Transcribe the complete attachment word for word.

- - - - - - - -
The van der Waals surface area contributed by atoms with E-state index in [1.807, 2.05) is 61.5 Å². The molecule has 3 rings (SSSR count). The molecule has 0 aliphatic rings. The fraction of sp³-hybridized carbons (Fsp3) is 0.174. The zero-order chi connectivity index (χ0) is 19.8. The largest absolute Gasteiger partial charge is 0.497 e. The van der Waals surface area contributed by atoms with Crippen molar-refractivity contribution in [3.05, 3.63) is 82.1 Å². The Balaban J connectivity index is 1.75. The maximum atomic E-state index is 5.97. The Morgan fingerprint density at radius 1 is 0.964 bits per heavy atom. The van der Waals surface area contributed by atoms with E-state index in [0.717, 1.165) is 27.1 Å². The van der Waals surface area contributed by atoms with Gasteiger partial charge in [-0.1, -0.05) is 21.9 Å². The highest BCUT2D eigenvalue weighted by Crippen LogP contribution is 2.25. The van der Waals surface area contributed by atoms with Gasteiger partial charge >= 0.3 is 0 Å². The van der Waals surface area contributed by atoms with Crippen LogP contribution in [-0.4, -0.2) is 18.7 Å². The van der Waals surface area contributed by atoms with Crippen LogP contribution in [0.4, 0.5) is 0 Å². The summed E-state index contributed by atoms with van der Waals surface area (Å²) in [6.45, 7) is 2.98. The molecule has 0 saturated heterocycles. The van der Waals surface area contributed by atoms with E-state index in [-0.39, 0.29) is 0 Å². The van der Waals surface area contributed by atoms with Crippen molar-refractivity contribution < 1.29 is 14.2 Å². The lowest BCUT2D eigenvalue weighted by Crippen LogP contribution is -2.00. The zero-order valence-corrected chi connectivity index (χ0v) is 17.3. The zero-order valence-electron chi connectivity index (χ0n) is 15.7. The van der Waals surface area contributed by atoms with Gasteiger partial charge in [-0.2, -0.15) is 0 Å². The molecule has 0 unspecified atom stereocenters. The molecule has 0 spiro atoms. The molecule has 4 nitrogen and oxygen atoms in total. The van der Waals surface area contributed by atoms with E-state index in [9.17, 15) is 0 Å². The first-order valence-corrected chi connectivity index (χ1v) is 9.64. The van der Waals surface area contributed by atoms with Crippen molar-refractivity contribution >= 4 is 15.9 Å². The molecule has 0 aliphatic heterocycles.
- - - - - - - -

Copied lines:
The van der Waals surface area contributed by atoms with E-state index in [1.807, 2.05) is 61.5 Å². The molecule has 3 rings (SSSR count). The molecule has 0 aliphatic rings. The fraction of sp³-hybridized carbons (Fsp3) is 0.174. The zero-order chi connectivity index (χ0) is 19.8. The largest absolute Gasteiger partial charge is 0.497 e. The van der Waals surface area contributed by atoms with Crippen molar-refractivity contribution in [3.05, 3.63) is 82.1 Å². The Balaban J connectivity index is 1.75. The maximum atomic E-state index is 5.97. The Morgan fingerprint density at radius 1 is 0.964 bits per heavy atom. The van der Waals surface area contributed by atoms with E-state index in [0.717, 1.165) is 27.1 Å². The van der Waals surface area contributed by atoms with Gasteiger partial charge in [-0.1, -0.05) is 21.9 Å². The highest BCUT2D eigenvalue weighted by Crippen LogP contribution is 2.25. The van der Waals surface area contributed by atoms with Gasteiger partial charge >= 0.3 is 0 Å². The van der Waals surface area contributed by atoms with Crippen LogP contribution in [-0.4, -0.2) is 18.7 Å². The van der Waals surface area contributed by atoms with Crippen LogP contribution in [0.4, 0.5) is 0 Å². The summed E-state index contributed by atoms with van der Waals surface area (Å²) in [6.45, 7) is 2.98. The molecule has 0 saturated heterocycles. The van der Waals surface area contributed by atoms with E-state index in [-0.39, 0.29) is 0 Å². The van der Waals surface area contributed by atoms with Crippen molar-refractivity contribution < 1.29 is 14.2 Å². The lowest BCUT2D eigenvalue weighted by Crippen LogP contribution is -2.00. The zero-order valence-corrected chi connectivity index (χ0v) is 17.3. The zero-order valence-electron chi connectivity index (χ0n) is 15.7. The van der Waals surface area contributed by atoms with Gasteiger partial charge in [-0.2, -0.15) is 0 Å². The molecule has 0 unspecified atom stereocenters. The molecule has 0 spiro atoms. The molecule has 4 nitrogen and oxygen atoms in total. The van der Waals surface area contributed by atoms with E-state index in [9.17, 15) is 0 Å². The first-order valence-corrected chi connectivity index (χ1v) is 9.64. The van der Waals surface area contributed by atoms with Crippen molar-refractivity contribution >= 4 is 15.9 Å². The molecule has 0 aliphatic heterocycles.